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Hospital Merges Medicine, Massage
Members of the mind-body medicine department at Retreat Hospital, in Richmond, Virginia, merge massage with mainstream medicine as they offer touch therapy to both staff and patients.

Initially, the mind-body medicine department focused more on the mind, conducting individual and group counseling, along with workshops that explored the connection between body and mind. About four years ago, a somatic-therapies program was developed, and four massage therapists joined the team.

"We see clients primarily on an outpatient basis," said Leslie Lytle, certified massage therapist and coordinator of somatic therapies for the hospital. "Structurally, there really isn’t a place for massage yet in the inpatient arena. There’s no reimbursement for it."

However, the existence of a mind-body medicine department within the hospital system has allowed the massage therapists to lay groundwork for integration.
"I think we’re still in the process of educating physicians about our services, in general," said Lytle. Focusing on the benefit of massage for specific patients, such as prenatal and post-partum women, has helped the somatic-therapies program gain acceptance, she said.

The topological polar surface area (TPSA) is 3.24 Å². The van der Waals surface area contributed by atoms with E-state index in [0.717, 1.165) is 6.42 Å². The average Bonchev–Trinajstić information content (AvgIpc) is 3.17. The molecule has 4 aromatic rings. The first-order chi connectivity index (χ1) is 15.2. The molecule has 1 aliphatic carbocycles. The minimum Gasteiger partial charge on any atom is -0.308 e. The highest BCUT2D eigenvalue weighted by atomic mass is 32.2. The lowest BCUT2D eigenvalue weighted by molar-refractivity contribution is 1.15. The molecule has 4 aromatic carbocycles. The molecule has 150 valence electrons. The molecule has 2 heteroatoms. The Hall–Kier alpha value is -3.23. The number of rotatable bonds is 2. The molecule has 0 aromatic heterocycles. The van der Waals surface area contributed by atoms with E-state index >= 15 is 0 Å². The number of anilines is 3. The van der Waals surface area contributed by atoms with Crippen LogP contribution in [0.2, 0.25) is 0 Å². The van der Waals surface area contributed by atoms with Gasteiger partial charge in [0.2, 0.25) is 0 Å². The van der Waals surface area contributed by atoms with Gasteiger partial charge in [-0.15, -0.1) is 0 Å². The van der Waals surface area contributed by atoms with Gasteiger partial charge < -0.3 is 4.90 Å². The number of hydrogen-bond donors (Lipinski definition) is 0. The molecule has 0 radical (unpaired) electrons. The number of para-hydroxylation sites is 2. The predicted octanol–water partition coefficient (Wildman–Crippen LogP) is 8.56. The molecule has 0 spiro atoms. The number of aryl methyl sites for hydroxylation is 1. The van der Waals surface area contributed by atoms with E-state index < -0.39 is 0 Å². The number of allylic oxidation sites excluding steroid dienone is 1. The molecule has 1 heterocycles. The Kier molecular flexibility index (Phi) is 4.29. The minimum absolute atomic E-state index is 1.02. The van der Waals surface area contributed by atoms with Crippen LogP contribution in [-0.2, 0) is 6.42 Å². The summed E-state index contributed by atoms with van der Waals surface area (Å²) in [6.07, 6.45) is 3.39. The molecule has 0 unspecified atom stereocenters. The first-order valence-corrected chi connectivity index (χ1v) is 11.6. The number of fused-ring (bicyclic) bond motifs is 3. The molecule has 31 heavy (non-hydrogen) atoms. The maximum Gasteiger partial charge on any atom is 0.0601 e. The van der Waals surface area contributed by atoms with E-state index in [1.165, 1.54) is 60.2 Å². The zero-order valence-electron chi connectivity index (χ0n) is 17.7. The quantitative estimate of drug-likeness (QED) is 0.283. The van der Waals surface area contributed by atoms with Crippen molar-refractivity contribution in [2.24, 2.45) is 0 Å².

"We were able to create a brochure, target specific problems and say, ‘This is how we can help,’" said Lytle. "Because we’re affiliated with the hospital, doctors are very accepting of having our brochures in their offices."


Lytle said the somatic-therapies program will continue to promote massage for certain conditions, such as chronic pain and fibromyalgia.


"We’re trying gradually to find ways to integrate into the system, but it’s slow because we’re paving the way," she said.


At one of Retreat Hospital’s four sister facilities, massage for kidney donors has become a "standing order" due to the work of massage therapists from the mind-body medicine department, said Lytle.


"Kidney donors usually feel like they’ve been hit by a Mac truck," she said. By offering these patients massage and conducting pain-relief surveys, which asks patients to rate their pain on a scale of 1-10, the massage therapists show that their touch could reduce pain and help patients sleep better.


But patients aren’t the only people the program aims to help. "One of our real focuses is working to integrate our services so we’re serving both staff and patients," said Lytle. "If we take care of our employees, our employees will be better able to take care of the patients. We want to think holistically."


A chair-massage program offers hospital employees 20 percent off the bodywork, which can be paid for through payroll.


Linda Burr, director of the mind-body medicine department, said the hospital staff’s attitude toward massage is changing. "I think they’re beginning to open their eyes more," said Burr. "[Massage] is really a community and population-driven part of health care these days."

 – Brandi Schlossberg

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